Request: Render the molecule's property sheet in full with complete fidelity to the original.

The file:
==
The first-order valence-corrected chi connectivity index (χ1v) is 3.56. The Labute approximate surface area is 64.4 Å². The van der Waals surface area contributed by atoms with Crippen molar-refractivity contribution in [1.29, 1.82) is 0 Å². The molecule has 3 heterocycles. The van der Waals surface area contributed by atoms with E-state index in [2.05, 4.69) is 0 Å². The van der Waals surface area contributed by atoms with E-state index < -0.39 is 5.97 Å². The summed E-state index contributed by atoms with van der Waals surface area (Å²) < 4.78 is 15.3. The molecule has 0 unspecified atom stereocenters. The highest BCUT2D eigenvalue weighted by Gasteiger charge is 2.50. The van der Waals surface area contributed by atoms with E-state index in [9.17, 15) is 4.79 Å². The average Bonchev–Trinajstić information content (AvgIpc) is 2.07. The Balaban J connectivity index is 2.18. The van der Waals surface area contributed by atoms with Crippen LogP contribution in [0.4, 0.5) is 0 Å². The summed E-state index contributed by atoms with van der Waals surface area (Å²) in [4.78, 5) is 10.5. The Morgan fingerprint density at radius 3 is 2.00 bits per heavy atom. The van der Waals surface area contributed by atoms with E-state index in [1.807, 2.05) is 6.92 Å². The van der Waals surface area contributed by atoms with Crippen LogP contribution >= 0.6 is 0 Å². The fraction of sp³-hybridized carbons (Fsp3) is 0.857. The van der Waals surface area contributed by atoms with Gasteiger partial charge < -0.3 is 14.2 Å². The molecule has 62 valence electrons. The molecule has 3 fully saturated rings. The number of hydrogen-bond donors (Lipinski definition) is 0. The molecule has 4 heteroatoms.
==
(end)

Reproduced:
The first-order valence-corrected chi connectivity index (χ1v) is 3.56. The Labute approximate surface area is 64.4 Å². The van der Waals surface area contributed by atoms with Crippen molar-refractivity contribution in [1.29, 1.82) is 0 Å². The molecule has 3 heterocycles. The van der Waals surface area contributed by atoms with E-state index in [2.05, 4.69) is 0 Å². The van der Waals surface area contributed by atoms with E-state index < -0.39 is 5.97 Å². The summed E-state index contributed by atoms with van der Waals surface area (Å²) < 4.78 is 15.3. The molecule has 0 unspecified atom stereocenters. The highest BCUT2D eigenvalue weighted by Gasteiger charge is 2.50. The van der Waals surface area contributed by atoms with E-state index in [9.17, 15) is 4.79 Å². The average Bonchev–Trinajstić information content (AvgIpc) is 2.07. The Balaban J connectivity index is 2.18. The van der Waals surface area contributed by atoms with Crippen LogP contribution in [0.4, 0.5) is 0 Å². The summed E-state index contributed by atoms with van der Waals surface area (Å²) in [4.78, 5) is 10.5. The Morgan fingerprint density at radius 3 is 2.00 bits per heavy atom. The van der Waals surface area contributed by atoms with E-state index in [1.807, 2.05) is 6.92 Å². The van der Waals surface area contributed by atoms with Crippen LogP contribution >= 0.6 is 0 Å². The fraction of sp³-hybridized carbons (Fsp3) is 0.857. The van der Waals surface area contributed by atoms with Gasteiger partial charge < -0.3 is 14.2 Å². The molecule has 62 valence electrons. The molecule has 3 fully saturated rings. The number of hydrogen-bond donors (Lipinski definition) is 0. The molecule has 4 heteroatoms.